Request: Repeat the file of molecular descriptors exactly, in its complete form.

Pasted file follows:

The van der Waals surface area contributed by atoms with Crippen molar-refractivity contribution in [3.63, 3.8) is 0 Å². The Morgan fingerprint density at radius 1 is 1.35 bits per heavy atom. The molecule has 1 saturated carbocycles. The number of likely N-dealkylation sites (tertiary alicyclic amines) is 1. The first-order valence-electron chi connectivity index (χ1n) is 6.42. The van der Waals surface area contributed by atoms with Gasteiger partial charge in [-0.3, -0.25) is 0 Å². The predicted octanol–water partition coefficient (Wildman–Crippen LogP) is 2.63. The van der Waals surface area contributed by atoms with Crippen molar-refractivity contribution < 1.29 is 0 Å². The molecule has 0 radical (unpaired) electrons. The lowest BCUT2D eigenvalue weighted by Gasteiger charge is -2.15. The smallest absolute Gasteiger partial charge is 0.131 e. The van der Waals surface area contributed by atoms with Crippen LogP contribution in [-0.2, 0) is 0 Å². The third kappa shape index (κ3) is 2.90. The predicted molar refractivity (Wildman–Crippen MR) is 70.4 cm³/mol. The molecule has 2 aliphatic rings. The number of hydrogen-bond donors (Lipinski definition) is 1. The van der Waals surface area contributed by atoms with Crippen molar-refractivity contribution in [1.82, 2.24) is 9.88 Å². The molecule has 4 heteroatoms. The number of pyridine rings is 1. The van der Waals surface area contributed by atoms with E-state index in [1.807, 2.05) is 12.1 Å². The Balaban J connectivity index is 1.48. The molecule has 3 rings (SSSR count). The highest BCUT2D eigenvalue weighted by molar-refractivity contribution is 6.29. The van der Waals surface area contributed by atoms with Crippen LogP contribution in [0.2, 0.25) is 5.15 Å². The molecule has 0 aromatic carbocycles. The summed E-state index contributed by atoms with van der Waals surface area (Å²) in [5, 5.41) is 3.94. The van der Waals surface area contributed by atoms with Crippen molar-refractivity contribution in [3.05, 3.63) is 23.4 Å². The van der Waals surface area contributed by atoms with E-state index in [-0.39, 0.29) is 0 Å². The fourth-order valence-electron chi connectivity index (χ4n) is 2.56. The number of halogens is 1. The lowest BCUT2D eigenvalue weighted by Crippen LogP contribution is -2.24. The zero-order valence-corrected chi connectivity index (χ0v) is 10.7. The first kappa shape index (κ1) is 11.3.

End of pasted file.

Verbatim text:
The van der Waals surface area contributed by atoms with Crippen molar-refractivity contribution in [3.63, 3.8) is 0 Å². The Morgan fingerprint density at radius 1 is 1.35 bits per heavy atom. The molecule has 1 saturated carbocycles. The number of likely N-dealkylation sites (tertiary alicyclic amines) is 1. The first-order valence-electron chi connectivity index (χ1n) is 6.42. The van der Waals surface area contributed by atoms with Gasteiger partial charge in [-0.3, -0.25) is 0 Å². The predicted octanol–water partition coefficient (Wildman–Crippen LogP) is 2.63. The van der Waals surface area contributed by atoms with Crippen molar-refractivity contribution < 1.29 is 0 Å². The molecule has 0 radical (unpaired) electrons. The lowest BCUT2D eigenvalue weighted by Gasteiger charge is -2.15. The smallest absolute Gasteiger partial charge is 0.131 e. The van der Waals surface area contributed by atoms with Crippen LogP contribution in [-0.2, 0) is 0 Å². The third kappa shape index (κ3) is 2.90. The predicted molar refractivity (Wildman–Crippen MR) is 70.4 cm³/mol. The molecule has 2 aliphatic rings. The number of hydrogen-bond donors (Lipinski definition) is 1. The van der Waals surface area contributed by atoms with Crippen molar-refractivity contribution in [1.82, 2.24) is 9.88 Å². The molecule has 4 heteroatoms. The number of pyridine rings is 1. The van der Waals surface area contributed by atoms with E-state index in [1.807, 2.05) is 12.1 Å². The Balaban J connectivity index is 1.48. The molecule has 3 rings (SSSR count). The highest BCUT2D eigenvalue weighted by molar-refractivity contribution is 6.29. The van der Waals surface area contributed by atoms with Crippen LogP contribution in [0.2, 0.25) is 5.15 Å². The molecule has 0 aromatic carbocycles. The summed E-state index contributed by atoms with van der Waals surface area (Å²) in [5, 5.41) is 3.94. The van der Waals surface area contributed by atoms with Crippen molar-refractivity contribution in [3.05, 3.63) is 23.4 Å². The van der Waals surface area contributed by atoms with E-state index in [-0.39, 0.29) is 0 Å². The fourth-order valence-electron chi connectivity index (χ4n) is 2.56. The number of halogens is 1. The lowest BCUT2D eigenvalue weighted by Crippen LogP contribution is -2.24. The zero-order valence-corrected chi connectivity index (χ0v) is 10.7. The first kappa shape index (κ1) is 11.3.